3 May 2018 - 15:28 BY The Arts Society
- Featured lecturer
Art and antiques journalist Marc Allum talks about Antiques Roadshow treasures, collecting habits and Feejee mermaids.
Marc is a writer, broadcaster, presenter, valuer and auctioneer. Since 1998, he has also been a specialist on the BBC’s Antiques Roadshow, on which he uncovers the values and stories behind miscellaneous, and often fascinating, objects.
Marc’s own interests range from pre-history to modern design and he is a self-confessed collectaholic, with an eye for the distinctly curious.
Tell us a little about your collecting – and why you think you became a collector.
I started young, as many collectors do. I was amassing fossils and digging up bottles in my early teens, driven by both an innate curiosity and a desire to make some extra pocket money (I quickly discovered the benefits of ‘trading up’).
My parents fostered my interest, but were neither collectors nor lived in a house with ‘old things’. They did, however, take me to plenty of museums and country houses.
I’m a Virgoan and, whether or not you believe in these things, I’m sure my natural ‘desire to gather’ and ‘attention to detail’ are an intrinsic part of my acquisitive makeup. I still have one of the first bottles I ever dug up, but my days of collecting bottles have long since been surpassed by other things. I’m an eclectic buyer and I recently purchased a 1953 Austin Champ, a military vehicle. Of course, I’ve now started collecting all the period accessories that go with it!
This is your 20th year on Antiques Roadshow. Which items stand out to you as especially memorable – and why?
It’s always tempting to revisit the ‘big hitters’, but despite some of the incredibly valuable things I have been associated with – including the Leica II Luxus camera that went on to be sold for over £400,000 – it’s the stories that tend to stick with me, particularly those that feature acts of great heroism or endurance, and people that triumph over seemingly insurmountable adversity.
I was, however, completely captivated by a collection of Native American material and photographs from a family whose ancestor had ‘gone out West’ to make his fortune – and had. Fascinating! It features in the show coming from Helmingham Hall in Suffolk.
Is there a collector from the past whose eye for acquisitions you find especially interesting?
That has to be Charles Paget Wade. As a boy, my parents took me to Snowshill Manor in Gloucestershire, now run by the National Trust. Charles – the owner – was a collector of unrivalled eclecticism and character. Most was amassed in the pre-war period.
It was Wade who fired my imagination – at the tender age of 10 – to go out and eventually buy a suit of Samurai armour. It’s the one that features on the opening titles of Antiques Roadshow.
What is the most unusual piece in your collection?
There are many that almost defy description. Of the countless odd things, perhaps one of the most unusual is a canteen of water drawn from the River Jordan in 1854 by that rare thing – a female grand tourist called Jane Boodle. Still intact, the tin-plated circular receptacle is hand-labelled and protected by a Victorian green velvet bag. If only it could tell its story. It was kindly given to me by a lovely chap who attended one of my lectures.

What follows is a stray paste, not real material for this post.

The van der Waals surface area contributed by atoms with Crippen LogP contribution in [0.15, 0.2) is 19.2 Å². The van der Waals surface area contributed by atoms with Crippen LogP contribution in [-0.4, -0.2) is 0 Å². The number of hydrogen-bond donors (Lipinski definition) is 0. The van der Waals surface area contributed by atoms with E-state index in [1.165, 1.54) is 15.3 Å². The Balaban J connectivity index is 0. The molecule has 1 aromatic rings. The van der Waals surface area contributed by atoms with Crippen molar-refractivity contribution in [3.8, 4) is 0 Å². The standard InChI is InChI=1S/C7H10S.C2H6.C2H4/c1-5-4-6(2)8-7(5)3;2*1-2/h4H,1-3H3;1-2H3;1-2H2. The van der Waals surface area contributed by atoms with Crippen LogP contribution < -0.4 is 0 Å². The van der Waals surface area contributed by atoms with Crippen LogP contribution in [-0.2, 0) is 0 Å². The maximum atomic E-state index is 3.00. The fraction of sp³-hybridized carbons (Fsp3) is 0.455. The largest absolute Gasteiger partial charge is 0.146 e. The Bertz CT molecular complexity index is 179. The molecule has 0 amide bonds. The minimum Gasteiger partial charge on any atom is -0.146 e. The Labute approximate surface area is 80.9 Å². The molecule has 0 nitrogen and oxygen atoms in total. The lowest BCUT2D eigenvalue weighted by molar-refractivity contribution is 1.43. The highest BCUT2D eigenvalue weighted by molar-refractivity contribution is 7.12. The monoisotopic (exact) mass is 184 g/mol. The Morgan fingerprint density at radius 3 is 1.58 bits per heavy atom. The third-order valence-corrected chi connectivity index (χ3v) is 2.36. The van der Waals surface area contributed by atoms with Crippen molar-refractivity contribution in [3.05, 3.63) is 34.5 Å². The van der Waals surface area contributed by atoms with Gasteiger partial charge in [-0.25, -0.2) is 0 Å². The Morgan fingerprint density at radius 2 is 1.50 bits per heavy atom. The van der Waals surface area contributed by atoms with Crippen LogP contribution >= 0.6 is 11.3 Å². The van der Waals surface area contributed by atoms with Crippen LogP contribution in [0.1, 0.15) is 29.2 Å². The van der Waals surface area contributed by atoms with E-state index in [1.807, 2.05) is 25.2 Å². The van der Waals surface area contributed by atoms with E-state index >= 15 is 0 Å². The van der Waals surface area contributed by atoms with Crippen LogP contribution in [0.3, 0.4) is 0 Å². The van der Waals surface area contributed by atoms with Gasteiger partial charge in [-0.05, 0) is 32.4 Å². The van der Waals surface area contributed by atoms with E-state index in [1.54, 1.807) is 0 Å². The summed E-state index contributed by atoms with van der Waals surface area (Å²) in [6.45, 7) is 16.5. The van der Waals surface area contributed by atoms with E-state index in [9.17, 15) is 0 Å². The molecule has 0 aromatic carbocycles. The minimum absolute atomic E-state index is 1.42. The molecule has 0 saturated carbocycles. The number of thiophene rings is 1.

We’ve heard that many early collectors dabbled in the ‘black arts’ and alchemy. Can you tell us more?
Certainly the historic collectors, who were caught somewhere between the idea of trying to reason the contradictions between their religious beliefs and what ‘science’ and the natural world was starting to reveal to them, found that they often walked a dangerous tightrope.
They turned to alchemy and the ‘black arts’ to answer some of these questions, but, in reality, they were really the basis of our modern sciences. For obvious reasons, their experiments and discoveries weren’t often construed as such in the 15th century, especially the idea of trying to transmute lead into gold – for instance!
Is there a particular piece you would love to add to your collection now?
A Feejee mermaid, which is half of a mummified monkey attached to half of a preserved fish. They were commonly made in the 19th century as attractions for freak and fairground sideshows, although they originate in medieval Japan, where the mermaid myth still prevails. Examples can be found in Shinto temples.
What would your top tip to a burgeoning collector be?
Ensure that whatever it is you are about to buy speaks to you. Whether it’s a story associated with it, a previous owner, the craftsmanship, or the fact that it may be several thousand years old, or a whole mixture of these things – feed your curiosity with a combination of these notions and you will become both fascinated and embroiled in whatever genre you choose to collect.
If, like me, you amass on a fairly random basis, the world is your oyster and there are literally no boundaries except, perhaps, the size of your bank account!
Marc is one of our Accredited Lecturers. His lecture subjects range from The Anatomy of Collecting - the History of Collecting and Great Collectors Through History to Fakes and Forgeries.
Follow Marc on twitter @Marc_Allum; for more see marcallum.co.uk. Marc’s latest book is Antiques Roadshow, 40 Years of Great Finds, co-authored with fellow Roadshow Specialist and Lecturer Paul Atterbury.
Image: James Bignell Photography
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